Patrick Ross of the The Progress & Freedom Foundation recently defended legislation such as the Digital Millennium Copyright Act in an op-ed.
In his concluding remarks, he notes that:
It has been nine years since the DMCA became law, and the digital content market, virtually nonexistent at the time of the Act, is now flourishing. New deals involving content, services and hardware are announced every day. Consumer electronics manufacturers are determined to deliver a ubiquitous home media experience, and content companies are inking licensing agreements as fast as they can. Congress should only alter the state of a market when there is a sign of market failure, and there are no signs of that here; instead, there is tremendous competition in price, services and features. We don’t need Capitol Hill stepping into this feverish market and picking winners and losers. We must allow the market to keep working, so consumers may enjoy the fruits of that market.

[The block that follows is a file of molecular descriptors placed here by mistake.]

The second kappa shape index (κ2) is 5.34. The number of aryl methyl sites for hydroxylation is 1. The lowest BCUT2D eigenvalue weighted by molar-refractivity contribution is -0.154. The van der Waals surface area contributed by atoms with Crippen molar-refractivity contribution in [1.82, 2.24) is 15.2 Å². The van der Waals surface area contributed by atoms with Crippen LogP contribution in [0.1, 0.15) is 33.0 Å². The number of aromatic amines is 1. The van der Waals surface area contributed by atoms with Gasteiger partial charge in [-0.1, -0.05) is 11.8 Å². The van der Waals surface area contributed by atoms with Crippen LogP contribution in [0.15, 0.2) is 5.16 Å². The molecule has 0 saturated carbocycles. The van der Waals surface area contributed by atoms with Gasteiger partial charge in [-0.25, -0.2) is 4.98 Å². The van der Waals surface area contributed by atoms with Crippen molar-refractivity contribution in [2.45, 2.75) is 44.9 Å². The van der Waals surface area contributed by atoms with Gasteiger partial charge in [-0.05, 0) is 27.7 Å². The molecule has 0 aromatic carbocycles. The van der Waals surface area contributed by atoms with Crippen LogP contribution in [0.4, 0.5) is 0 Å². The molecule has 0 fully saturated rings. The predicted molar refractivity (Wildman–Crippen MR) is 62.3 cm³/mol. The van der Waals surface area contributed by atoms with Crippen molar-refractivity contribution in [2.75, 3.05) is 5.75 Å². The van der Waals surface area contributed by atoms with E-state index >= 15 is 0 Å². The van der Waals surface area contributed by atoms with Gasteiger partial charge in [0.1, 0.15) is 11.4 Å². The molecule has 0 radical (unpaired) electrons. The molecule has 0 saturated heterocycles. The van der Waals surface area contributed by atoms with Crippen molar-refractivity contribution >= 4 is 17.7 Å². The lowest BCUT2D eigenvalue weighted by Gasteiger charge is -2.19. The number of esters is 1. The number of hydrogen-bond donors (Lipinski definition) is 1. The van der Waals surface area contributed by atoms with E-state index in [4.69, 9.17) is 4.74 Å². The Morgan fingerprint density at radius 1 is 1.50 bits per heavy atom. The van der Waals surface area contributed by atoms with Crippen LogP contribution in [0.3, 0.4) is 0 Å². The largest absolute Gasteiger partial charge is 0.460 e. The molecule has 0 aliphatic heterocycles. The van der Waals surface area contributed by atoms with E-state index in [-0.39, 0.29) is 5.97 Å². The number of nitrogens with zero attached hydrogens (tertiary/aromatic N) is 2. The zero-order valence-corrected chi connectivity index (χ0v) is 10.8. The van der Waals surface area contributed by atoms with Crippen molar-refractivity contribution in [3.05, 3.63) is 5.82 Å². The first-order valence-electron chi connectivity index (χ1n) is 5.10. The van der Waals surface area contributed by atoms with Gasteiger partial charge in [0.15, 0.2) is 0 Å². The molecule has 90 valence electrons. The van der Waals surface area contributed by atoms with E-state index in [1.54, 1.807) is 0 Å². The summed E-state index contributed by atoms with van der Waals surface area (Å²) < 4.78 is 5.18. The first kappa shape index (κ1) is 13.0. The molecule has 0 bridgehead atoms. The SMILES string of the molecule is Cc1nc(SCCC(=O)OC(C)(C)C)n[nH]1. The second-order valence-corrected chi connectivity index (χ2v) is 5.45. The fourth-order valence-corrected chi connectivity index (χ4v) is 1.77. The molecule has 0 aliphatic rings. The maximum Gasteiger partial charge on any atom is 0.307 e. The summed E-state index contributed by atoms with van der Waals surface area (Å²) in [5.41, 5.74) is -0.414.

Unfortunately Ross’s argument only describes the seen effects of the legislation, not the unseen.
Who is to say that the same amount of content would not have been created without the DMCA? And while this should not be an empirical-based debate, what can be said of all the remixes, recuts, reuses, and emulation of content — that were prevented from coming into existence due to laws such as the DMCA?
For instance, a group of hip-hop DJ’s in Atlanta were recently arrested and their property was confiscated due to clauses in the DMCA which prohibit the unauthorized remixing and republication of copyrighted materials.
Ultimately, the looming irony throughout the piece is that Ross advocates a hands-off approach to “the free market process,” yet he defends market intervention under the guise of “pro-market” acts such as the innovation-hindering DMCA.